AUBURN, ALABAMA - FEBRUARY 12: Allen Flanigan #22 of the Auburn Tigers grabs a loose ball against Kira Lewis Jr. #2 of the Alabama Crimson Tide in the second half at Auburn Arena on February 12, 2020 in Auburn, Alabama.
(Photo by Kevin C. Cox/Getty Images)

The New York Knicks might want to consider trading up or down to select the speedy Kira Lewis Jr. out of Alabama.

Kira Lewis Jr. is flying under the NBA Draft radar and the New York Knicks should be on alert.

It’s no secret the team needs an effective scoring point guard next season. The Knicks ranked 27th in team three-point percentage and second-to-last in scoring this past year. Today’s league is guard-oriented and offense-heavy, so having a high-volume score general would make a big difference.

Yet, Lewis’ name isn’t often bandied about as a top pick in the 2020 NBA Draft. Rob Dauster of NBC Sports paired him up with the Utah Jazz at No. 24. currently has him going No. 19 to the Brooklyn Nets in its latest mock draft. Across the board, mid-to-late first round appears to be his ceiling.

And what does this mean for the Knicks? Well, assuming the NBA Draft Lottery shakes out according to record, they’ll receive the No. 6 selection. No disrespect to Lewis, but he isn’t a lottery pick. This means if new president Leon Rose and general manager Scott Perry decide he’s their guy, trading up or down might be the way to go.

But is Lewis worth going through that trouble? Let’s dig deeper and find out.


A former four-star recruit from the Huntsville area, Lewis played at Alabama. This was an interesting choice, namely because the university is known more for football than it is for hoops. Imagine going to Moe’s Tavern and asking for Pawtucket Patriot instead of Duff. That’s the equivalent of going to Alabama today and looking for a future NBA star. An odd quest indeed, with Cleveland Cavaliers guard Collin Sexton an exception.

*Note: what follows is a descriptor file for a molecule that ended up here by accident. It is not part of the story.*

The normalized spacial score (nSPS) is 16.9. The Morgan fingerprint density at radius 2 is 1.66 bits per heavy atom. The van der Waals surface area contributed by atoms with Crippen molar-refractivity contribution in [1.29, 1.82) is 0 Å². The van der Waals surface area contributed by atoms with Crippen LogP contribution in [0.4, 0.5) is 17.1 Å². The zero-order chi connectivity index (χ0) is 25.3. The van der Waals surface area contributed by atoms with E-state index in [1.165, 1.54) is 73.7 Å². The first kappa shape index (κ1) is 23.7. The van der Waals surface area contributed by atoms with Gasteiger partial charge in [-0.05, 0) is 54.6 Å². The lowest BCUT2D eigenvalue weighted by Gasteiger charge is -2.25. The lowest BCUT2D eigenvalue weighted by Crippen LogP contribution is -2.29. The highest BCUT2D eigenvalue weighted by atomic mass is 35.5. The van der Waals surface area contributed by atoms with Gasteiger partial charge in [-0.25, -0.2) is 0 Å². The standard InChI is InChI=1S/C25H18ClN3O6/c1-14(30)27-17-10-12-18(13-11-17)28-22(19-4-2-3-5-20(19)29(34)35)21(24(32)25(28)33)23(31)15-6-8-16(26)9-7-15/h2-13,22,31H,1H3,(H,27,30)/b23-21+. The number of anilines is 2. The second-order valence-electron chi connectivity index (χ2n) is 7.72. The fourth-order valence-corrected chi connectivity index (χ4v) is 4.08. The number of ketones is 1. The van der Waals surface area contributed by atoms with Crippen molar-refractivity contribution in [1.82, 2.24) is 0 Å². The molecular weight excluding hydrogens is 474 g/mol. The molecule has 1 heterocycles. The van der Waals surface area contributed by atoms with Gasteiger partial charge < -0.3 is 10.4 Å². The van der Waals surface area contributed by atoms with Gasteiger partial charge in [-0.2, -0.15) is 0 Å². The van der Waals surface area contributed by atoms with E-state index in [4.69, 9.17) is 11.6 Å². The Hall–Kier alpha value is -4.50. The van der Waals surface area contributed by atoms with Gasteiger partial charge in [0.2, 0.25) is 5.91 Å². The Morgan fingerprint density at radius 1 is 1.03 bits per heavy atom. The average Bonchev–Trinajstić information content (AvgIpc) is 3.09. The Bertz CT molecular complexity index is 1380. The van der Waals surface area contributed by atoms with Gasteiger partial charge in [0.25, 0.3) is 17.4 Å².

But there’s the rub. Though he committed to Alabama, Lewis’ recruiting page on ESPN shows he had plenty of suitors. He spurned offers from Louisville, Kansas, Xavier, and other more prominent basketball programs to take his talents to Tuscaloosa. Lewis was also recruited by John Calipari and Kentucky, though no offer was made. Simply put, the kid can play.

Numbers-wise, Lewis can certainly handle the point. He averaged 18.5 points, 5.2 assists, and 1.8 steals per game during his sophomore campaign. Lewis also shot 45.9% from the field and 36.6% from three-point range and posted a true shooting percentage (TS%) of .560. He also posted a box plus/minus (BPM) of 5.5, though there’s room for improvement on defense.

And how is Lewis on the court? Well, for one thing, he has great vision. He’s more than comfortable passing the ball off to a teammate in traffic and is practically psychic. It’s as though he visualizes the play and what he’s going to do before it even happens.

In terms of size, his wiry 6-foot-3, 165-pound frame allows him to slash to the hoop with quick footwork. He’s never afraid to drive the lane and balances that with great on-court communication.

Throw in his three-point shooting, and Lewis is absolutely the kind of point guard the rebuilding Knicks need.